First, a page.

A legal transcriber transforms recorded versions of legal proceedings, testimonies or documents into a typed document. Generally, legal transcribers are hired by law firms, the courts, banks, legal departments of corporations and other government agencies. There is no legally mandated formal education or certification requirements for legal transcription positions, although employers may prefer to hire transcribers with voluntary certifications and education.
There are three main professional organizations that offer certifications suitable for legal transcribers: the United States Court Reporters Association, the American Association of Electronic Reporters and Transcribers and National Association for Legal Secretaries. AAERT offers certification for electronic court transcribers, while NALS offers certifications for legal secretaries and professional paralegals, both of which can offer evidence of professional ability for transcribers as well.
While some opening level positions may require nothing more than a high school diploma and no experience, most hiring managers want more evidence of ability from an employee. Training, diplomas or associate degrees in legal secretary courses, paralegal training or legal transcription give the transcriber experience with legal terms and practice. These programs are available in one- to two-year programs at community or technical colleges. USCRA and AAERT require one to two years of work experience in a legal field and membership in their organization before a transcriber can sit for the certification exams, while NALS requires work experience or equivalent education, but does not require test candidates join the organization before testing.
The USCRA certification, the Federal Certified Realtime Reporter certification, is granted through a test offered twice yearly. The transcriber must be a member of USCRA (as of 2010, a full-time professional membership is $150), and pay the test fee of either $150 for the single test or $250 for two (as of 2010). The test is a practical exam, consisting of two segments of dictation and warm-up segments on a recorded CD. Speed and accuracy are graded. This certification will prove the transcriber competent to work as a federal court reporter.
The AAERT offers three certifications, the certified electronic court reporter certificate, certified electronic court transcriber certification and certified court reporter and transcriber certifications. To take the exams, the individual must be a member of AAERT ($125 as of 2010), pay a test fee of $150 (as of 2010), have a high school diploma or equivalent, have one year experience in reporting or transcription and be eligible to gain notary public status in their home state. There are both practical and written sections of the exams, testing both legal vocabulary and knowledge and technical and typing abilities.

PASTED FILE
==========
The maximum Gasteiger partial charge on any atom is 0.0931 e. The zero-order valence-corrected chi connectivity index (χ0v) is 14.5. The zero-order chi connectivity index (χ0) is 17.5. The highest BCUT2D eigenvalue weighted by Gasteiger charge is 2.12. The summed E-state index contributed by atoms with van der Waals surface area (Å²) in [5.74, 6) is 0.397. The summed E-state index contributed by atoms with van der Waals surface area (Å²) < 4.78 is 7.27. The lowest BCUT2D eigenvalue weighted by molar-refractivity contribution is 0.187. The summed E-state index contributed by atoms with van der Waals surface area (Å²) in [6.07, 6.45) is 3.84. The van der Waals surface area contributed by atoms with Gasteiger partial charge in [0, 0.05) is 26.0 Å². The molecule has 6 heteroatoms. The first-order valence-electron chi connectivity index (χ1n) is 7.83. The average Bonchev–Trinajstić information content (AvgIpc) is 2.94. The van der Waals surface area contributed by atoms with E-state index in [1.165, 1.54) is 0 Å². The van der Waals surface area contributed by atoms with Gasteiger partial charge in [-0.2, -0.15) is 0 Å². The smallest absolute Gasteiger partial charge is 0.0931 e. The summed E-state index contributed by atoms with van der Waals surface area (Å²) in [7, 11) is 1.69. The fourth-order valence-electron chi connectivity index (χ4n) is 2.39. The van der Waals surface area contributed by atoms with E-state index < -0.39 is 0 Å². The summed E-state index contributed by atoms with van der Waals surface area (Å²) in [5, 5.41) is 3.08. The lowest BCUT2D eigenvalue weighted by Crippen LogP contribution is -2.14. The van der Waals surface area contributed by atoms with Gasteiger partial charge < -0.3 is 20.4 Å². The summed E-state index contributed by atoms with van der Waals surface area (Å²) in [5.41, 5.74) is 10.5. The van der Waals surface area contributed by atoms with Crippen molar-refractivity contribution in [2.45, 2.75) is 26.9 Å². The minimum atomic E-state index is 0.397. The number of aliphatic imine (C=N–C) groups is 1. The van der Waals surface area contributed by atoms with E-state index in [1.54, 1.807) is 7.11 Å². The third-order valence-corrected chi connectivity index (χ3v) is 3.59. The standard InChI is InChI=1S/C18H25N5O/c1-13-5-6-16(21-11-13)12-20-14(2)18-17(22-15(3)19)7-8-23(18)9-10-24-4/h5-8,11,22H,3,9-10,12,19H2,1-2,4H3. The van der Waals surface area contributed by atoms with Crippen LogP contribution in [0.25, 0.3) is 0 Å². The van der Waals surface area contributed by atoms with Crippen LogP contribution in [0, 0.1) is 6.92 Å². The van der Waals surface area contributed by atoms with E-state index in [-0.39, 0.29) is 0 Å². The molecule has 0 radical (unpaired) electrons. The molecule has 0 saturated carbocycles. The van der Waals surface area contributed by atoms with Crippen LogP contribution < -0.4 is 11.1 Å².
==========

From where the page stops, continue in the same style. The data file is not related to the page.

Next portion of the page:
The NALS offers the Accredited Legal Secretary certification. While this certification is directed more at persons wishing to hold secretarial positions in legal offices, in order to attain it, one must demonstrate knowledge of legal terminology and functions. This is the only one of the three outlined certifications that has an educational requirement (completion of either an accredited legal or business course, or completion of the NALS legal training course) for sitting for the exams. The certification exam is broader in scope than either of the previous, including business and office management knowledge and a section on ethics and judgment. It is not necessary to be a member of NALS ($143 per year as of 2010), and the fees to take the exam range from $50 to $100 as of 2010, depending on student status.
The Bureau of Labor Statistics reports that job opportunities in the years between 2008 and 2018 for court reporters and transcribers will grow 18 percent, which is faster than average. Those with certifications will have a better chance at gaining employment than those without.
- Education-Portal.com: Legal Transcription Training Programs and Education Requirements
- United States Court Reporter Association: FCRR Exam
- American Association of Electronic Reporters and Transcribers: Certification Testing
- NALS: ALS
- Bureau of Labor Statistics Occupational Outlook Handbook, 2010-11 Edition: Court Reporters
- Photo Credit secretary image by DXfoto.com from Fotolia.com
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